http://commons.lib.jmu.edu/cgi/viewcontent.cgi?article=1012&context=mhr

[3] “Svante Arrhenius,” https://www.britannica.com/biography/Svante-Arrhenius.

[4] Steven Hawtrey to Edward Hawtrey, 26 March 1765.

[5] Wenger, Mark R. “The Central Passage in Virginia: Evolution of an Eighteenth-Century Living Space.” Perspectives in Vernacular Architecture 2 (1986): 137-49.

[6] Ibid.

[7] Ibid.

Advertisements

Dressing the Past: Costuming Challenges at Ferry Farm & Kenmore

Twelfth Night 2016 19

The cast of Twelfth Night at Kenmore in their period clothing. In our educational programming, we must dress staff and actors of different body types who portray a variety of social classes and time periods.

We have been working tirelessly to improve the accuracy of the costumes that actors and staff wear when performing for or interacting with the public at Historic Kenmore and George Washington’s Ferry Farm. This is no easy task, but it improves the visitor experience and helps them better understand the Washington and the Lewis families in the context of the 18th century.

This blog post addresses some of the challenges and successes we’ll continue to experience as we expand our costuming after the reconstructed Washington house and the new historic landscape at Ferry Farm opens to the public.

Some of the challenges we face are no different than what other sites face. The modern expense of this specialized clothing, the difficulty of fitting multiple wearers, questions of time period to portray and achieving the small true-to-life details of historic clothing are all important to the success of dressing the interpretive staff. But we’ve come a long way and are on the path to sustained success.  We’ve been working on all of the pitfalls mentioned above and have made great headway. Below is an examination of some of the difficulties we’ve faced and the ways we have met them straight on.

Expense of this Historic Clothing

Cloak

Cloaks are necessary to keep actors and staff warm but they are among the more expensive pieces of clothing needed to properly dress as someone from the 18th century.

The cost of well-made, accurate period clothing is one of the greatest hurdles we’ve or, for that matter, any historic site or museum experiences. Eighteenth century clothing is a highly specialized type of clothing that is often imitated with mixed success. For example, a good quality off-the-rack great coat costs about $325, while a custom-made high-end 18th century men’s great coat costs about $1,000. There were pieces in our costume stock that did not fit our criteria and had to be removed – meaning they had to be replaced with new (and more expensive) articles of clothing. Correcting past clothing choices is its own challenge, but it is far from insurmountable. We make very careful decisions about what was a priority and where we should spend resources first and we have begun acquiring garments that we deem priorities.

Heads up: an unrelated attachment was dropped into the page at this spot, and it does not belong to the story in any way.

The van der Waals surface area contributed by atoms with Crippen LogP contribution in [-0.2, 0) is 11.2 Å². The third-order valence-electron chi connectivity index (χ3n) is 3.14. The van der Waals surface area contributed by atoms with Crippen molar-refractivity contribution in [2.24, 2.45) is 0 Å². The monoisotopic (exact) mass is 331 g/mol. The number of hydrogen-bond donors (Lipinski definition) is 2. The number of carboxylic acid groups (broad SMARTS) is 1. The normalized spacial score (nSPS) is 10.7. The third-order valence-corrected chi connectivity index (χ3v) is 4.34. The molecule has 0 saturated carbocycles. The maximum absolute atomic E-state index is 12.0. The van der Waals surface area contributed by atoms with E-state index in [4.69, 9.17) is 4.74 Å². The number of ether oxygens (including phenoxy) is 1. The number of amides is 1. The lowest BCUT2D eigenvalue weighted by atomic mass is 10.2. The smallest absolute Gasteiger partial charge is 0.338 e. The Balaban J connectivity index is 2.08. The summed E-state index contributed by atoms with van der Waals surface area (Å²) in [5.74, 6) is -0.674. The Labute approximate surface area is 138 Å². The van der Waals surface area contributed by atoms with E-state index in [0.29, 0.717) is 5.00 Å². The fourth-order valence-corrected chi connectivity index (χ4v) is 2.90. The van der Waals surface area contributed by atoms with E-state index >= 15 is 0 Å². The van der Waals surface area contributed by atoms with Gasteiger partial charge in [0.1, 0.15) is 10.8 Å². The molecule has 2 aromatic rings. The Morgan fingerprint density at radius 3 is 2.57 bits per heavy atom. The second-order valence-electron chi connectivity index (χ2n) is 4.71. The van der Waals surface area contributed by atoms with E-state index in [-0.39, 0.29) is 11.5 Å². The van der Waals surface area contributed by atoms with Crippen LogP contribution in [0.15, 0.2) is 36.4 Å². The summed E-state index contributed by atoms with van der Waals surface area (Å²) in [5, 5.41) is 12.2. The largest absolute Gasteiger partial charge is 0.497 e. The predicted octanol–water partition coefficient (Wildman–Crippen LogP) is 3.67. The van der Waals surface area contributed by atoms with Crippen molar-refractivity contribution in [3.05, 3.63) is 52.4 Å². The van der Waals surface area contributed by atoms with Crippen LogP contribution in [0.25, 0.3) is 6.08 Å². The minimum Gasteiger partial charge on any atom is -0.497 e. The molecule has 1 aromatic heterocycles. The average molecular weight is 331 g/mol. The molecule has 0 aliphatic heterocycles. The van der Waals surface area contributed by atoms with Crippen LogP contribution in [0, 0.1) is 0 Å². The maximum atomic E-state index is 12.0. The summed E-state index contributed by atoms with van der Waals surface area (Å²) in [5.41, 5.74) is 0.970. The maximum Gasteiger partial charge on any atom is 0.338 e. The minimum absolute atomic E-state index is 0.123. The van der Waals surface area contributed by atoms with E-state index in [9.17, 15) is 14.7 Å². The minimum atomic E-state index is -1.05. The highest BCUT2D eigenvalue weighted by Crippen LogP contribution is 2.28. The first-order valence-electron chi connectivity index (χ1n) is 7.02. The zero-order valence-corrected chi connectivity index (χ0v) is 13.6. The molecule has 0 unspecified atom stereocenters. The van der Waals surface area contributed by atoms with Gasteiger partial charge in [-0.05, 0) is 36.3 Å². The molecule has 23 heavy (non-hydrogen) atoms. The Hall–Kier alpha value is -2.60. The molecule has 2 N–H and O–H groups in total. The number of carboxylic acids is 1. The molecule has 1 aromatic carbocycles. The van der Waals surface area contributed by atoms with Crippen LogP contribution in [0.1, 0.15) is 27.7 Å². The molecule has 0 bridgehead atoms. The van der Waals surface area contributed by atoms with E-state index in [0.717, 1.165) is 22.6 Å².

One-Size-Fits-No One

Because of the number of people we costume, we sometimes have to use the same costumes on different people (not at the same time, of course!). This is a challenge because both men’s and women’s 18th century clothing was fitted to the individual. A tailor would custom-make waistcoats, coats, and breeches to fit the wearer; even when the ensemble was fashioned out of a hand-me-down suit.  Mantua makers (dress makers) would custom-make women’s gowns and petticoats to fit snugly. We must make our clothing fit a variety of wearers.  We are now quite proficient in the art of pinning and mysteries of knot tying. It’s not perfect, but it goes a long way toward creating a more accurate fit.

Another important part of fit for women is the undergarments. Stays, bum rolls, and hoops create the ideal 18th century shape. Stays were 18th century support garments, much the way corsets were in the 19th century. We recently made acquiring stays a priority and purchased some in a variety of sizes.  This has improved the actor’s appearance in addition to helping her achieve the proper 18th century posture.  Bum rolls accentuate the behind (no, really!) and hoops accentuate the hips.  These help create a period appropriate look that we are now pleased to share with visitors.

The True-to-Life Details

Costume details

Small details like the fan, necklace, brooch, and hair style create a fully realized character with a stronger connection to the past.

Just as it is today, the small details make the 18th century outfit. Attention to men’s and women’s shoe buckles and hats, men’s knee buckles, and women’s jewelry and stays polishes the look that makes history come alive. Our men’s and women’s hats are correct to the period and we have a nice but limited collection of accouterments.  Because 18th-century-style shoes are expensive and we can’t exactly buy a pair of shoes in every size, we have been using buckles on plain black shoes to disguise their modernity. As we move forward, we are working on better solutions to best achieve the small details needed to make a costume fully 18th century.

1750s vs. 1770s

Another challenge we face as the Washington house and Ferry Farm’s new historic landscape gradually come on-line is that we’ll have to costume staff for both the 1750s – the period we interpret at Ferry Farm – and the 1770s – the period we interpret at Kenmore.  This is important for a number of reasons. First, we want to demonstrate clearly that the events that took place at the two sites took place in two different time periods. This sounds obvious, but visitors will better internalize the time difference between the sites with the aid of clothing. Secondly, it would be flat-out wrong to dress the staff portraying our historic figures at both places in clothing from the same period. As a museum, we have a responsibility to make the visitor experience as accurate as possible.